Faculty of Mathematics and Natural Sciences
Horizon lecture

Daniel N. Baker - Human activities and their influence on Space Weather

Human activities can create space weather effects. In this Horizon lecture, Doctor Daniel N. Baker describes human interventions in the space environment historically and today.

Nuclear test explosion
HUMANS EFFECTING SPACE: Human-caused effects on the space environment started in the late 19th century and reached their peak in the 1960s when high-altitude nuclear explosions were carried out by the USA and the Soviet Union
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About the lecture:

The particle radiation felt by satellites in space and the beautiful auroral displays that we sometimes get to enjoy here in the northern regions of the world are two well-known features of the Earth-space environment. They are but two examples of effects caused by the interaction between the solar wind - a stream of high-energy particles constantly blowing out from the Sun across the solar system – and the Earth’s magnetic field, which prevents most of the particles from penetrating into the atmosphere. The state of the space environment is continually changing in tune with that interaction and this is what we call space weather.

It may come as a big surprise to many that major space weather effects can also be created by human activity. Human-caused effects on the space environment started in the late 19th century and reached their peak in the 1960s when high-altitude nuclear explosions were carried out by the USA and the Soviet Union. These explosions created artificial radiation belts near Earth that resulted in major damage to several satellites. Another, unexpected impact of the high-altitude nuclear tests was the creation of electromagnetic pulses, known as EMP events, that can have devastating effects over regions as large as the continental United States. In his talk, Daniel Baker will describe the multitude of human interventions in the space environment that have occurred historically and continue, albeit at a much lesser degree, today. He will also ponder the question of what might happen if modern technological systems were subjected to the rigors of high altitude nuclear explosions.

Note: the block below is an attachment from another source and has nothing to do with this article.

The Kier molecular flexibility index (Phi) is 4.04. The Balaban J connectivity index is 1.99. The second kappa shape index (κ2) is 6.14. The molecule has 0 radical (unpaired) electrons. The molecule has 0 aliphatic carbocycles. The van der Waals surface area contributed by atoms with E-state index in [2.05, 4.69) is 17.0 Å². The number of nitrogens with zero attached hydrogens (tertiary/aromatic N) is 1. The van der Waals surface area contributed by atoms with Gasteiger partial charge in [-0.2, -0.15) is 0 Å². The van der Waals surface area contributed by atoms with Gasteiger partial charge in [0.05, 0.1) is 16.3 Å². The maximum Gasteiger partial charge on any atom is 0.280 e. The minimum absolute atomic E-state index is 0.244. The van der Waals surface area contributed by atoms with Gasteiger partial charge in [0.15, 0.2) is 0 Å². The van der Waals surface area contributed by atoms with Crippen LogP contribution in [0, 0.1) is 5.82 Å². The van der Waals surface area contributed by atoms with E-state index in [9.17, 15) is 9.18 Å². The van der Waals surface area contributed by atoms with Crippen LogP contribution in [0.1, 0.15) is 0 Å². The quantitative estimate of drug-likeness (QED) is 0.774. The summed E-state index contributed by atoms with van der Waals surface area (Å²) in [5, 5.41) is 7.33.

Refreshments will be served before the lecture, which starts at 15.15 pm on Thursday 22 of June in "Egget" at the Student Centre. Everybody is welcome!


About the speaker:

Daniel N. Baker is Director of the Laboratory for Atmospheric and Space Physics at University of Colorado at Boulder, where he presently holds the Moog-Broad Reach Endowed Chair of Space Sciences as well as several other distinguished professorships. He received his PhD working under Prof. James A. Van Allen and subsequently worked with Prof. Edward C. Stone as a Research Fellow in the Department of Physics at the California Institute of Technology.  He was Group Leader for Space Plasma Physics at Los Alamos National Laboratory (1980-87) and was Division Chief at NASA’s Goddard Space Flight Center (1987-1994). He has edited eight books and published over 750 papers in the refereed literature. He currently is lead investigator on several NASA space missions including the recently completed MESSENGER mission to Mercury, the NASA Magnetospheric Multiscale (MMS) mission, and the NASA Radiation Belt Storm Probes (Van Allen Probes) mission.

Dr. Baker is a Fellow of the American Geophysical Union, the International Academy of Astronautics, the American Institute of Aeronautics and Astronautics, and the American Association for the Advancement of Science. He is an Associate of the US National Academies (2004) and is a member of the US National Academy of Engineering.  Dr. Baker is the recipient of a large number of additional prestigious accolades, which bear testament to his recognition and influence worldwide.  Amongst them, to mention just a few, he was chosen as a 2007 winner of the University of Colorado’s Robert L. Stearns Award for outstanding research, service and teaching was the 2010 winner of the AIAA James A. Van Allen Space Environments Medal, received in 2015 the Shen Kuo Medal of the International Association of Aeronomy and Magnetism for his interdisciplinary leadership in space and Earth sciences, and was chosen in 2016 as winner of the Colorado Governor’s Award for High-Impact Research related to his Space Weather research.